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CARIFTA quartet target CAC

Sherrylyn A. Toppin

CARIFTA quartet target CAC

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WITH?THE?GOAL of making the CARIFTA team already achieved, four of the newcomers have set their sights on qualifying for the Central American And Caribbean (CAC) Junior Championships in El Salvador from June 29 to July 1.
When NATIONSPORT caught up with several of the athletes who will be representing Barbados at this level for the first time, they were quite pleased with having been selected.
Among them is Ramarco Thompson of Combermere and Freedom Striders, who was a member of the Barbados team which won the CAC Juvenile Championships last year.
“It feels great to be selected among those to represent Barbados at the 2012 Bermuda CARIFTA Games,” said the athlete, who will be competing in the 400 metres, 400-metre hurdles and the two relays in the Under-17 division.
Thompson said the hamstring niggle from Inter-School Sports had been receiving regular treatment and he was ready to compete.
“I am setting some fairly high goals. I would like to qualify for CAC in the 400-metre hurdles and I would like to run at least 48.3 in the 400,” he said.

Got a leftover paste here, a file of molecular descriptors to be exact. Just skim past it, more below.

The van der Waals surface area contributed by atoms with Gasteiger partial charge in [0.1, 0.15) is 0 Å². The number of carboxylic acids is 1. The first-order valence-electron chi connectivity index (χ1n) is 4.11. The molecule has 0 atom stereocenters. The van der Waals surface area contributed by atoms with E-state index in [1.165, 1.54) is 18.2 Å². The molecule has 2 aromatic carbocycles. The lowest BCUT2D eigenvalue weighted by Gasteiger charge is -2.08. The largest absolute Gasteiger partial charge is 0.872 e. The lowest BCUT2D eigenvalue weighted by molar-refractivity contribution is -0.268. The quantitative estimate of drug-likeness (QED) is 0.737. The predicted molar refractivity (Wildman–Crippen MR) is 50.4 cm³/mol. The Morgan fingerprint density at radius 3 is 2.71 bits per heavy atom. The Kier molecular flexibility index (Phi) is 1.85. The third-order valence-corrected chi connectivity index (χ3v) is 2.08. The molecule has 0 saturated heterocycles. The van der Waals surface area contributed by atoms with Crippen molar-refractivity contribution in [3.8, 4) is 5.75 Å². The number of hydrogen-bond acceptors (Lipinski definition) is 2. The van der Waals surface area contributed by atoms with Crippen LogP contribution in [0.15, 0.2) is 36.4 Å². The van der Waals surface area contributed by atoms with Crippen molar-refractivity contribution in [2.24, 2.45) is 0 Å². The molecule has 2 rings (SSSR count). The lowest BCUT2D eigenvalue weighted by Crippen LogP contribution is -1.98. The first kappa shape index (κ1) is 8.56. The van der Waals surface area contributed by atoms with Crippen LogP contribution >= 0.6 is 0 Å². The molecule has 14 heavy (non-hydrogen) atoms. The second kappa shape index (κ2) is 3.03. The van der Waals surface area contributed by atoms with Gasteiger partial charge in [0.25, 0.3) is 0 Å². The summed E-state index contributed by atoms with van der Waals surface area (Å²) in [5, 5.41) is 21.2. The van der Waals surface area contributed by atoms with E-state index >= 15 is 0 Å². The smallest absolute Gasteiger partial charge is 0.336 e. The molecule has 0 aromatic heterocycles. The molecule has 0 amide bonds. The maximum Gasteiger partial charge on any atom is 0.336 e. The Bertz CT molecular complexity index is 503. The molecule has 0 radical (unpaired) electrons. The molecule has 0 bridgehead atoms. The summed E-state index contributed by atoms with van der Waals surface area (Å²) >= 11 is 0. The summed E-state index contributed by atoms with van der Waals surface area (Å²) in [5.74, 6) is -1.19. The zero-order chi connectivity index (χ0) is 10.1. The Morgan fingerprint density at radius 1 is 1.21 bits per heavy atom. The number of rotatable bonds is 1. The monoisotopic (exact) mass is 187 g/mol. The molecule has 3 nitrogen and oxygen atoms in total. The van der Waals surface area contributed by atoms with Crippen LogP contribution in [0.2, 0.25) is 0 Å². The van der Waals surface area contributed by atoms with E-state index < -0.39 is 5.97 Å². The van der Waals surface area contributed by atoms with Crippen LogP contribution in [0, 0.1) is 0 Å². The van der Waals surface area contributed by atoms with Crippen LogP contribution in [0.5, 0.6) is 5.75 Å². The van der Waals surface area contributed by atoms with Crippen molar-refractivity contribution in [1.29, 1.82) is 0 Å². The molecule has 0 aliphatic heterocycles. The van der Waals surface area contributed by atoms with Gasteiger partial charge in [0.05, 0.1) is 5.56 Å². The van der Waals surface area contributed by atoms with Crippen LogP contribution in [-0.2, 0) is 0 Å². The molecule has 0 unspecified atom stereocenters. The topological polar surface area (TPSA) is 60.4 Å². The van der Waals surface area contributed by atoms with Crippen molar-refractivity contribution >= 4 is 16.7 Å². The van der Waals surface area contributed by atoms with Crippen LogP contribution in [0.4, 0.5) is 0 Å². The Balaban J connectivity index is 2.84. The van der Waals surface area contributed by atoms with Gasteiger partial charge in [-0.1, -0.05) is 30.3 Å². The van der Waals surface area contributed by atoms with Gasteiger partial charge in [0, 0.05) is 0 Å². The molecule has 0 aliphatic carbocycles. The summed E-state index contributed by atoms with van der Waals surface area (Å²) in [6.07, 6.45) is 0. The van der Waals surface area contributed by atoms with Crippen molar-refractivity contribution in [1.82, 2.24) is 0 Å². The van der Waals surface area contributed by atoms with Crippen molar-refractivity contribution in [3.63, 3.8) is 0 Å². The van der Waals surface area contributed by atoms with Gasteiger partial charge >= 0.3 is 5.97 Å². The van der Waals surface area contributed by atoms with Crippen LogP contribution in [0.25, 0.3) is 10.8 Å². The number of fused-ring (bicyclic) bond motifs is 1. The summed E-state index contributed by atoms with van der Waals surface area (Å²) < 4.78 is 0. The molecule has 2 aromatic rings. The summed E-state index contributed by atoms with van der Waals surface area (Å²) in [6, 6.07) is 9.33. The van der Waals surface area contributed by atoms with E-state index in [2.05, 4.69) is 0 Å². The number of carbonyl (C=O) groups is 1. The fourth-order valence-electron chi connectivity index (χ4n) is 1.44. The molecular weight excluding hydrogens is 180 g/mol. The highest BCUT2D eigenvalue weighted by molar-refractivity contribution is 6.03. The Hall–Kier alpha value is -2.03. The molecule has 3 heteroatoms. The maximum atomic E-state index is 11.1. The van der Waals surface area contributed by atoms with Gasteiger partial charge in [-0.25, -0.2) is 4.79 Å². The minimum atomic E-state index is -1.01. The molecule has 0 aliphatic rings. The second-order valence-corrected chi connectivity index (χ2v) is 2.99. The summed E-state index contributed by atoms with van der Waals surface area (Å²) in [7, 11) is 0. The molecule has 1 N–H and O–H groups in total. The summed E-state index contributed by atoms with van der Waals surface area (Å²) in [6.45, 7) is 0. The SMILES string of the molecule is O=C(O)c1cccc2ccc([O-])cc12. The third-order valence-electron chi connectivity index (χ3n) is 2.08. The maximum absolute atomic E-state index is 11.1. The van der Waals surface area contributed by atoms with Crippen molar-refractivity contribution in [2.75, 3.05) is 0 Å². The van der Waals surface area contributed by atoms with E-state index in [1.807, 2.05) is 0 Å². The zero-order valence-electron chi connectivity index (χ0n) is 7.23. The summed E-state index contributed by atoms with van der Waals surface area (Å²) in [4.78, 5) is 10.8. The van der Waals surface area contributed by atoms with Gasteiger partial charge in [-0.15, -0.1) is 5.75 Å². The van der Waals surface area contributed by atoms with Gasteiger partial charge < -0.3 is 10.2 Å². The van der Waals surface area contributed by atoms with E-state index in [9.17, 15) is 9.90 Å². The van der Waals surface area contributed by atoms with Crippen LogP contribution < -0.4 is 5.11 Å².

Allana Ince is one of the youngest members of the team at 14 years.
The Queen’s College student has a great example before here. Her father and coach Allan attended the 1988 Summer Olympics in Seoul Korea.
“I don’t feel any pressure.
I’m not my father. It is all me, to chart my own path,” she said of her choice to do athletics.
Just a few weeks ago, she had the fastest time of 44.08 seconds in the 300-metre hurdles.
“I have a goal time which is 42 [seconds]. Right now I am working towards that and hopefully I would meet it for CARIFTA,” she said.
Akeem McCollin of The Lodge School has been enjoying a breakout year individually and as a member of the school’s Under-17 relay teams.
A man of few words, he said he was also was looking at qualifying for CAC although he is only scheduled to compete in the relays.
Middle distance runner Raheem Skinner of Coleridge and Parry School is also quite pleased with having qualified. He has come a long way since he joined Elite Distance and his classmates are no longer taunting him that they can beat him.
The foundation of his season was the Schools’ Cross Country Championships and this season he has made big strides in the 1 500 metres.
“At first I didn’t believe I was going to make it, because the last time I ran before that, I ran four minutes and 20 seconds and that was my fastest time, but the CARIFTA qualifying time was 4:13.50, so I had a lot of doubts that I could make it.”
Brimming with a quiet confidence, he is also looking at the CARIFTA record of 4:04.04, which was set by Kemoy Campbell, and the 4:03 qualifying time for CAC.

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